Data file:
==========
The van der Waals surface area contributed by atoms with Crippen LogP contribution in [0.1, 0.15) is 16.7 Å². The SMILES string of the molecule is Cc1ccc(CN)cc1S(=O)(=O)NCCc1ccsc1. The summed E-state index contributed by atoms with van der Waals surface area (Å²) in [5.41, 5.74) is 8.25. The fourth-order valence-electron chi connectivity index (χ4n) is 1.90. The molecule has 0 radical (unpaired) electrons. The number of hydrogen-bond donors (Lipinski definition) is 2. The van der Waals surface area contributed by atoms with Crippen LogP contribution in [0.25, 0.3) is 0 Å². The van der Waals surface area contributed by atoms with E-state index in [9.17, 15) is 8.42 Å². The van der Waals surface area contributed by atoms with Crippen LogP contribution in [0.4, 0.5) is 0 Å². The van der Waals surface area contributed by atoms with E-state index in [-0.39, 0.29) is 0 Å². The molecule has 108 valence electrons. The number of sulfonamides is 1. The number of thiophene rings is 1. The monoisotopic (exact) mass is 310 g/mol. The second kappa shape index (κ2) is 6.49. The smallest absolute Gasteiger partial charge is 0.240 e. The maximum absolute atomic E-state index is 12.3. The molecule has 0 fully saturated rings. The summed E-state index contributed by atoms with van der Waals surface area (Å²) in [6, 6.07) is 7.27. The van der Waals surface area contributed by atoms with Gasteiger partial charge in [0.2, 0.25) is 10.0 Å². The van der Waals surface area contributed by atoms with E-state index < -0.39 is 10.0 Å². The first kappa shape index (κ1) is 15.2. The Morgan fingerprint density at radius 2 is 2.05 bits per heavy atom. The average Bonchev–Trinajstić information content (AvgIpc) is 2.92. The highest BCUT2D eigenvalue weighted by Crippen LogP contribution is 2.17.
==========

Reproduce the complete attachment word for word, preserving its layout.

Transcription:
The van der Waals surface area contributed by atoms with Crippen LogP contribution in [0.1, 0.15) is 16.7 Å². The SMILES string of the molecule is Cc1ccc(CN)cc1S(=O)(=O)NCCc1ccsc1. The summed E-state index contributed by atoms with van der Waals surface area (Å²) in [5.41, 5.74) is 8.25. The fourth-order valence-electron chi connectivity index (χ4n) is 1.90. The molecule has 0 radical (unpaired) electrons. The number of hydrogen-bond donors (Lipinski definition) is 2. The van der Waals surface area contributed by atoms with Crippen LogP contribution in [0.25, 0.3) is 0 Å². The van der Waals surface area contributed by atoms with E-state index in [9.17, 15) is 8.42 Å². The van der Waals surface area contributed by atoms with Crippen LogP contribution in [0.4, 0.5) is 0 Å². The van der Waals surface area contributed by atoms with E-state index in [-0.39, 0.29) is 0 Å². The molecule has 108 valence electrons. The number of sulfonamides is 1. The number of thiophene rings is 1. The monoisotopic (exact) mass is 310 g/mol. The second kappa shape index (κ2) is 6.49. The smallest absolute Gasteiger partial charge is 0.240 e. The maximum absolute atomic E-state index is 12.3. The molecule has 0 fully saturated rings. The summed E-state index contributed by atoms with van der Waals surface area (Å²) in [6, 6.07) is 7.27. The van der Waals surface area contributed by atoms with Gasteiger partial charge in [0.2, 0.25) is 10.0 Å². The van der Waals surface area contributed by atoms with E-state index < -0.39 is 10.0 Å². The first kappa shape index (κ1) is 15.2. The Morgan fingerprint density at radius 2 is 2.05 bits per heavy atom. The average Bonchev–Trinajstić information content (AvgIpc) is 2.92. The highest BCUT2D eigenvalue weighted by Crippen LogP contribution is 2.17.